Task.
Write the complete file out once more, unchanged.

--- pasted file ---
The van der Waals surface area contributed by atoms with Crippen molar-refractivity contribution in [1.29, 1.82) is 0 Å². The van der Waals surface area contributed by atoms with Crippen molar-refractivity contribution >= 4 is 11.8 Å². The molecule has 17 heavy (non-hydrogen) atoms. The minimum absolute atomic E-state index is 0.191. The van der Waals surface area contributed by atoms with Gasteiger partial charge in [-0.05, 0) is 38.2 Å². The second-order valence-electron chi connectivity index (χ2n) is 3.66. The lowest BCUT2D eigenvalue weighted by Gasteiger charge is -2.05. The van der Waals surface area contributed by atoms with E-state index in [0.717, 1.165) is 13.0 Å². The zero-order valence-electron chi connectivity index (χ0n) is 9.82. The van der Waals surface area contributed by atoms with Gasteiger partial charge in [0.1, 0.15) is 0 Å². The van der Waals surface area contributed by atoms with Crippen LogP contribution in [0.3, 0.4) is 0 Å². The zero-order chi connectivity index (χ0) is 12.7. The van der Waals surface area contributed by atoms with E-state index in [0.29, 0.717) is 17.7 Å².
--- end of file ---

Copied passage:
The van der Waals surface area contributed by atoms with Crippen molar-refractivity contribution in [1.29, 1.82) is 0 Å². The van der Waals surface area contributed by atoms with Crippen molar-refractivity contribution >= 4 is 11.8 Å². The molecule has 17 heavy (non-hydrogen) atoms. The minimum absolute atomic E-state index is 0.191. The van der Waals surface area contributed by atoms with Gasteiger partial charge in [-0.05, 0) is 38.2 Å². The second-order valence-electron chi connectivity index (χ2n) is 3.66. The lowest BCUT2D eigenvalue weighted by Gasteiger charge is -2.05. The van der Waals surface area contributed by atoms with E-state index in [0.717, 1.165) is 13.0 Å². The zero-order valence-electron chi connectivity index (χ0n) is 9.82. The van der Waals surface area contributed by atoms with Gasteiger partial charge in [0.1, 0.15) is 0 Å². The van der Waals surface area contributed by atoms with Crippen LogP contribution in [0.3, 0.4) is 0 Å². The zero-order chi connectivity index (χ0) is 12.7. The van der Waals surface area contributed by atoms with E-state index in [0.29, 0.717) is 17.7 Å².